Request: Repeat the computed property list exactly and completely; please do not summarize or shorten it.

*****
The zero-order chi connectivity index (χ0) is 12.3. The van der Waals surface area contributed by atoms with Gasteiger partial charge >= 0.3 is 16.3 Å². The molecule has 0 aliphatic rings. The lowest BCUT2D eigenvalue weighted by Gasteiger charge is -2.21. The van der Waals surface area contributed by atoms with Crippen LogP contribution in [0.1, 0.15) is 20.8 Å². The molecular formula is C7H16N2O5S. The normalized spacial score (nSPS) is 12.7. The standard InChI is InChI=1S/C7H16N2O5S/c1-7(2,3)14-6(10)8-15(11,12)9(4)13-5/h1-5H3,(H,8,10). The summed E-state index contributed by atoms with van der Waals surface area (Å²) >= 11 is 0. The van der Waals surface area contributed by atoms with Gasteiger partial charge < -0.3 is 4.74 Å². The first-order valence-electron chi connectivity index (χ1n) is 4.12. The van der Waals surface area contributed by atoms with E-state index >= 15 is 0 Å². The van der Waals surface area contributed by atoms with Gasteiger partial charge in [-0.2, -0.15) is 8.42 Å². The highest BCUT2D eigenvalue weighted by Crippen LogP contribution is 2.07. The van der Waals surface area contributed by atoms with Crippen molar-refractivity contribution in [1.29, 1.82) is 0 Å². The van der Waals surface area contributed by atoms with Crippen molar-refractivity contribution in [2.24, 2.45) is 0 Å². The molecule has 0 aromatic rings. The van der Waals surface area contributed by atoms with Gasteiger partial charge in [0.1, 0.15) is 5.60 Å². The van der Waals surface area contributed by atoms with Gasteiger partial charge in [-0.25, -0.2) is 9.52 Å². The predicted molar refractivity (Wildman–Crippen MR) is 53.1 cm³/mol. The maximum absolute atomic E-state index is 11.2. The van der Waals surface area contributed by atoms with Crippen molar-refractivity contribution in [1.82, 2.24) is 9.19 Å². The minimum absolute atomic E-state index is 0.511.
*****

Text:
The zero-order chi connectivity index (χ0) is 12.3. The van der Waals surface area contributed by atoms with Gasteiger partial charge >= 0.3 is 16.3 Å². The molecule has 0 aliphatic rings. The lowest BCUT2D eigenvalue weighted by Gasteiger charge is -2.21. The van der Waals surface area contributed by atoms with Crippen LogP contribution in [0.1, 0.15) is 20.8 Å². The molecular formula is C7H16N2O5S. The normalized spacial score (nSPS) is 12.7. The standard InChI is InChI=1S/C7H16N2O5S/c1-7(2,3)14-6(10)8-15(11,12)9(4)13-5/h1-5H3,(H,8,10). The summed E-state index contributed by atoms with van der Waals surface area (Å²) >= 11 is 0. The van der Waals surface area contributed by atoms with Gasteiger partial charge < -0.3 is 4.74 Å². The first-order valence-electron chi connectivity index (χ1n) is 4.12. The van der Waals surface area contributed by atoms with E-state index >= 15 is 0 Å². The van der Waals surface area contributed by atoms with Gasteiger partial charge in [-0.2, -0.15) is 8.42 Å². The highest BCUT2D eigenvalue weighted by Crippen LogP contribution is 2.07. The van der Waals surface area contributed by atoms with Crippen molar-refractivity contribution in [1.29, 1.82) is 0 Å². The van der Waals surface area contributed by atoms with Crippen molar-refractivity contribution in [2.24, 2.45) is 0 Å². The molecule has 0 aromatic rings. The van der Waals surface area contributed by atoms with Gasteiger partial charge in [0.1, 0.15) is 5.60 Å². The van der Waals surface area contributed by atoms with Gasteiger partial charge in [-0.25, -0.2) is 9.52 Å². The predicted molar refractivity (Wildman–Crippen MR) is 53.1 cm³/mol. The maximum absolute atomic E-state index is 11.2. The van der Waals surface area contributed by atoms with Crippen molar-refractivity contribution in [1.82, 2.24) is 9.19 Å². The minimum absolute atomic E-state index is 0.511.